Rolex SA (//) is a Swiss luxury watch manufacturer based in Geneva, Switzerland. Originally founded as Wilsdorf and Davis by Hans Wilsdorf and Alfred Davis in London, England in 1905, the company registered Rolex as the brand name of its watches in 1908 and became Rolex Watch Co. Ltd. in 1915. After World War I, the company moved its base of operations to Geneva, Switzerland in order to avoid heavy taxation from a recovering post-war Britain, and in 1920 Hans Wilsdorf registered Montres Rolex SA in Geneva as the new company name which eventually became Rolex SA in later years. Since 1960, the company has been owned by the Hans Wilsdorf Foundation, a private family trust.
|Founded||London, United Kingdom|
(1905 ) (Wilsdorf and Davis)
1915 (Rolex Watch Co. Ltd)
1920 (Montres Rolex S.A.)
|Bertrand Gros (Chairman)|
Jean-Frédéric Dufour (CEO)
|More than 800,000 pieces (2016)|
|Revenue||$4.6 billion (2016)|
Number of employees
|Parent||Hans Wilsdorf foundation|
|Subsidiaries||Montres Tudor SA|
Rolex SA and its subsidiary Montres Tudor SA design, manufacture, distribute and service wristwatches sold under the Rolex and Tudor brands. In 2018, Forbes ranked Rolex as the world's 71st most valuable brand. As of 2018, among the world's top ten most expensive watches ever sold at auctions, three are Rolex watches. In particular, Paul Newman's Rolex Daytona currently holds the title of the most expensive wristwatch and the second most expensive watch ever sold at auction, fetching 17.75 million US dollars in New York on October 26, 2017.
Alfred Davis and his brother-in-law Hans Wilsdorf founded Wilsdorf and Davis, the company that would eventually become Rolex S.A., in London, England in 1905. Wilsdorf and Davis' main commercial activity at the time involved importing Hermann Aegler's Swiss movements to England and placing them in watch cases made by Dennison and others. These early wristwatches were sold to many jewellers, who then put their own names on the dial. The earliest watches from Wilsdorf and Davis were usually hallmarked "W&D" inside the caseback.
In 1908, Wilsdorf registered the trademark "Rolex", which became the brand name of watches from Wilsdorf and Davis, and opened an office in La Chaux-de-Fonds, Switzerland. Wilsdorf wanted his watch brand's name to be easily pronounceable in any language. He also thought that the name "Rolex" was onomatopoeic, sounding like a watch being wound. It is easily pronounceable in many languages and, as all its upper-case letters have the same size and can be written symmetrically. It was also short enough to fit on the face of a watch.
In 1914, Kew Observatory awarded a Rolex watch a Class A precision certificate, a distinction normally granted exclusively to marine chronometers. In November 1915, the company changed its name to Rolex Watch Co. Ltd. After World War I, Hans Wilsdorf left England in 1919 due to heavy post-war taxes levied on luxury imports, as well as to the high cost driven by exporting duties on the silver and gold used for the watch cases. As a result, Wilsdorf moved the company to Geneva, Switzerland, where the company's name was officially changed to Montres Rolex S.A. in 1920, and eventually to Rolex S.A in later years.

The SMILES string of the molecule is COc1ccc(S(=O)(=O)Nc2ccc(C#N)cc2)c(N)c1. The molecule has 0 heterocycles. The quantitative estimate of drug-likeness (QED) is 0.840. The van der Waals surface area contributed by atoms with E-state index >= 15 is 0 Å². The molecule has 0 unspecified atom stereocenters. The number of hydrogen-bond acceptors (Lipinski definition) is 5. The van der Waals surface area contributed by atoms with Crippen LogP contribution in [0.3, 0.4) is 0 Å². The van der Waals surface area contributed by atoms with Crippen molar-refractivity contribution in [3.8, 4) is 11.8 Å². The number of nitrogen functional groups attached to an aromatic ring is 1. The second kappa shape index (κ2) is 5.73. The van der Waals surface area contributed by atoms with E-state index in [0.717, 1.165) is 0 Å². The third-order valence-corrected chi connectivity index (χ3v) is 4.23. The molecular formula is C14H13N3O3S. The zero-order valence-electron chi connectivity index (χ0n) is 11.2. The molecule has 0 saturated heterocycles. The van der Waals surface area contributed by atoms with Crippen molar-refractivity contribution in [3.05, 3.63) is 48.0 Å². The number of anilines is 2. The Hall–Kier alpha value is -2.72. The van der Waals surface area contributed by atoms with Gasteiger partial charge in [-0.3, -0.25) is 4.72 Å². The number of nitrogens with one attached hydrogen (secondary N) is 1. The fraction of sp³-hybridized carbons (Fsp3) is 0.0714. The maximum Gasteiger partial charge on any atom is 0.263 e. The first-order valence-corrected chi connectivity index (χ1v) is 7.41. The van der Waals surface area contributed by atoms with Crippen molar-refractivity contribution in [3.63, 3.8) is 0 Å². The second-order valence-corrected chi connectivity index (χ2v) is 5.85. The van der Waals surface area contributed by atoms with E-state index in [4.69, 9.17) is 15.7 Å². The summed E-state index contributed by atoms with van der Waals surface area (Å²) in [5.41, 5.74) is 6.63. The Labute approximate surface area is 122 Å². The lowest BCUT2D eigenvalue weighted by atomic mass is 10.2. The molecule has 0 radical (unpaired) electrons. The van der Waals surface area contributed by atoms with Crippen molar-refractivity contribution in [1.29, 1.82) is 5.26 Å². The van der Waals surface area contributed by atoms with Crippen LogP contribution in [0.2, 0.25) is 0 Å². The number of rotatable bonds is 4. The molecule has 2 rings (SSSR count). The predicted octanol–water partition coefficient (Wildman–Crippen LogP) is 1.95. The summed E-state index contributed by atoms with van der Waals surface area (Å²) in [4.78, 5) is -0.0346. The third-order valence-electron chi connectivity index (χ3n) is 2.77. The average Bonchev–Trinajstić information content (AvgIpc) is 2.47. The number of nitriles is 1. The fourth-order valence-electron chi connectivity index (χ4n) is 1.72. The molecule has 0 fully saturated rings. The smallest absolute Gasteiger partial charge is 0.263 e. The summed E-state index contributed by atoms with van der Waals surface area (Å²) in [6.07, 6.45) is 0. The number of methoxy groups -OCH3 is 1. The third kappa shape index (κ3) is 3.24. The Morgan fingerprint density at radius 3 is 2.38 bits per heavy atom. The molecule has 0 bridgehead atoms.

Upon the death of his wife in 1944, Wilsdorf established the Hans Wilsdorf Foundation, a private trust, in which he left all of his Rolex shares, making sure that some of the company's income would go to charity. Wilsdorf died in 1960, and since then the trust has owned and run Rolex SA.
In December 2008, following the abrupt departure of Chief Executive Patrick Heiniger for "personal reasons", Rolex SA denied that it had lost 1 billion Swiss francs (approx £574 million, $900 million) invested with Bernard Madoff, the American asset manager who pleaded guilty to an approximately £30 billion worldwide Ponzi scheme fraud. The company announced Heiniger's death on March 5, 2013.
Rolex SA is owned by the private Hans Wilsdorf Foundation, which is registered as a charity and does not pay corporate income taxes. In 2011, a spokesman for Rolex declined to provide evidence regarding the amount of charitable donations made by the Wilsdorf Foundation. In Geneva where the company is based, it is said to have gifted, among many things, two housing buildings to social institutions of Geneva.
According to the 2017 Brand Z report, the brand value is estimated $8.053 billion. Rolex watches continue to have a reputation as status symbols. It produces more than 800,000 timepieces each year.
Rolex SA offers products under the Rolex and Tudor brands. Montres Tudor (SA) has designed, manufactured and marketed Tudor watches since 6 March 1946. Rolex founder Hans Wilsdorf conceived of the Tudor Watch Company to create a product for authorized Rolex dealers to sell that offered the reliability and dependability of a Rolex, but at a lower price. The number of Rolex watches was limited by the rate that they could produce in-house Rolex movements, thus Tudor watches were originally equipped with off-the-shelf movements while using similar quality cases and bracelets.
Historically, Tudor watches have been manufactured by Montres Tudor SA using movements supplied by ETA SA. Since 2015, however, Tudor has begun to manufacture watches with in-house movements. The first model introduced with a in-house movement was the Tudor North Flag. Following this, updated versions of the Tudor Pelagos and Tudor Heritage Black Bay have also been fitted with an in-house caliber.
Tudor watches are marketed and sold in most countries around the world including the United States, Australia, Canada, India, Mexico, South Africa, some countries in Europe including the UK, South Asia, the Middle East and countries in South America, particularly Brazil, Argentina and Venezuela. Montres Tudor SA discontinued sales of Tudor-branded watches in the United States in 2004, but Tudor returned to the United States market in the summer of 2013 and to the UK in 2014.